• A thermoplastic polyurethane bearing antimicrobial functionality is described in the following formula, wherein PCU is polycarbonate urethane bulk chain, R1, R2, and R3 are radicals of straight, branched, or cyclic alkyl groups having one to eighteen carbon atoms or aryl groups that are substituted or unsubstituted. R4 is an amino, hydroxyl, isocynate, vinyl, carboxyl, or other reactive group terminated alkyl chain that react with polyurethane chemistry.
  • Figure US20120095166A1-20120419-C00023
  • Illustrative of such suitable quaternary ammonium germicides for use in the invention is one prepared from N,N-trimethylamine and 2-chloroethyloxyethyloxyethanol to form a quaternary salt. This quaternary is used as a surface modifying endgroup (SME) in preparing thermoplastic polyurethanes (B) in bulk or in solution. Self assembly of this SME occurs at the surface through the intramolecular interaction of the glyme groups.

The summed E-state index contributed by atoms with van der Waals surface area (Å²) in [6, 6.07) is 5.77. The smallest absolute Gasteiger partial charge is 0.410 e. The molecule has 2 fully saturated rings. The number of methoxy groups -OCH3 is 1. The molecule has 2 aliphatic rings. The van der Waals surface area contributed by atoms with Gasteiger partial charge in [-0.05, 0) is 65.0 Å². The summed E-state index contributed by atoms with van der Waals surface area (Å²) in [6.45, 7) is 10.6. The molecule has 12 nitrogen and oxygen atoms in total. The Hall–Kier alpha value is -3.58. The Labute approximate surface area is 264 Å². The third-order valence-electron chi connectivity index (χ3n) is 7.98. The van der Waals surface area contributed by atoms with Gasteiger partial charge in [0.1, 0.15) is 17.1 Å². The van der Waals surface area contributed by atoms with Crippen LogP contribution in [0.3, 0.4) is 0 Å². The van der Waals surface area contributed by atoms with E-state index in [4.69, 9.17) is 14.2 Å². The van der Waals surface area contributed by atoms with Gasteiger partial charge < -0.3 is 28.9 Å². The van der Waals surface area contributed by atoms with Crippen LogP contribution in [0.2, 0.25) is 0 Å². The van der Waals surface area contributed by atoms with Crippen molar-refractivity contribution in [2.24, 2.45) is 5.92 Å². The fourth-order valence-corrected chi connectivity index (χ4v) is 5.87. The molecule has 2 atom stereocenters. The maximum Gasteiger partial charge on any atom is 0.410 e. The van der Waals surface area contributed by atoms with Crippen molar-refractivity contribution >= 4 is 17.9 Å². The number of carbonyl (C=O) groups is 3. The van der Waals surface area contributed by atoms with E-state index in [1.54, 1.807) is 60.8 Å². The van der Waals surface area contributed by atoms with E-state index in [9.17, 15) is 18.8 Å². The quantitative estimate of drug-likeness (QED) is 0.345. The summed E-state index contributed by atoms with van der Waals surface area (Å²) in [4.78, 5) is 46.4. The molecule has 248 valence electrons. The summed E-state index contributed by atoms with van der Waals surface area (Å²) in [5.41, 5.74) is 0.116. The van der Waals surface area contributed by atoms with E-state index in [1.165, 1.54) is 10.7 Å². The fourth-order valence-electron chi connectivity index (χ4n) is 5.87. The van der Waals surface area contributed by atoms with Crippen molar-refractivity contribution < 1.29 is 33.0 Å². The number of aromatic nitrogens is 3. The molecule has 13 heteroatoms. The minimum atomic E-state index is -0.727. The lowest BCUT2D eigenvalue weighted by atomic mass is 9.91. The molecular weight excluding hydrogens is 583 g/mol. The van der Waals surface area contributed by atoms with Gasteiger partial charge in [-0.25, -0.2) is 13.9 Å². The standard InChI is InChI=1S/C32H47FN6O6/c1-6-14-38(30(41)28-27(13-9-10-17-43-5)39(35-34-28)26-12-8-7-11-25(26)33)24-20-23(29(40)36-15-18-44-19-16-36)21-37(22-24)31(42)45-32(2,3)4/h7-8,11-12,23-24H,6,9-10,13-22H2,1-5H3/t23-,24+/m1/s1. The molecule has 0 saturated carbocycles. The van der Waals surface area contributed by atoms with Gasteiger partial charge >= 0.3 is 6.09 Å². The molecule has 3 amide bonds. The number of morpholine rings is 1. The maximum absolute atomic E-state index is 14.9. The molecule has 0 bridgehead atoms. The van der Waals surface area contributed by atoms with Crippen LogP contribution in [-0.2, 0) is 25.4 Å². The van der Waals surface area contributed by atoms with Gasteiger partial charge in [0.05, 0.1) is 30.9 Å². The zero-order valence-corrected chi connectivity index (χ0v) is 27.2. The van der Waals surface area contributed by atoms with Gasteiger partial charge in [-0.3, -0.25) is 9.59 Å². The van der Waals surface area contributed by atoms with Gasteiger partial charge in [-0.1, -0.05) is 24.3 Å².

• Figure US20120095166A1-20120419-C00024
  • Example 6
  • Thermoplastic polyurethanes bearing lubricious surface properties are described below. Hydroxyl terminated polyvinyl pyrrolidone (C) is prepared by the radical polymerization of vinyl pyrrolidone in the presence of a hydroxyl containing radical transfer agent. This prepared hydroxyl terminated PVP is used as surface modifying endgroup (SME) in preparing thermoplastic polyurethanes (D) in bulk or in solution. Self assembly at the surface occurs through the intramolecular forces between the C12 alkane chain.
  • Figure US20120095166A1-20120419-C00025
  • where R is
  • Figure US20120095166A1-20120419-C00026
  • Applications of the Novel Methods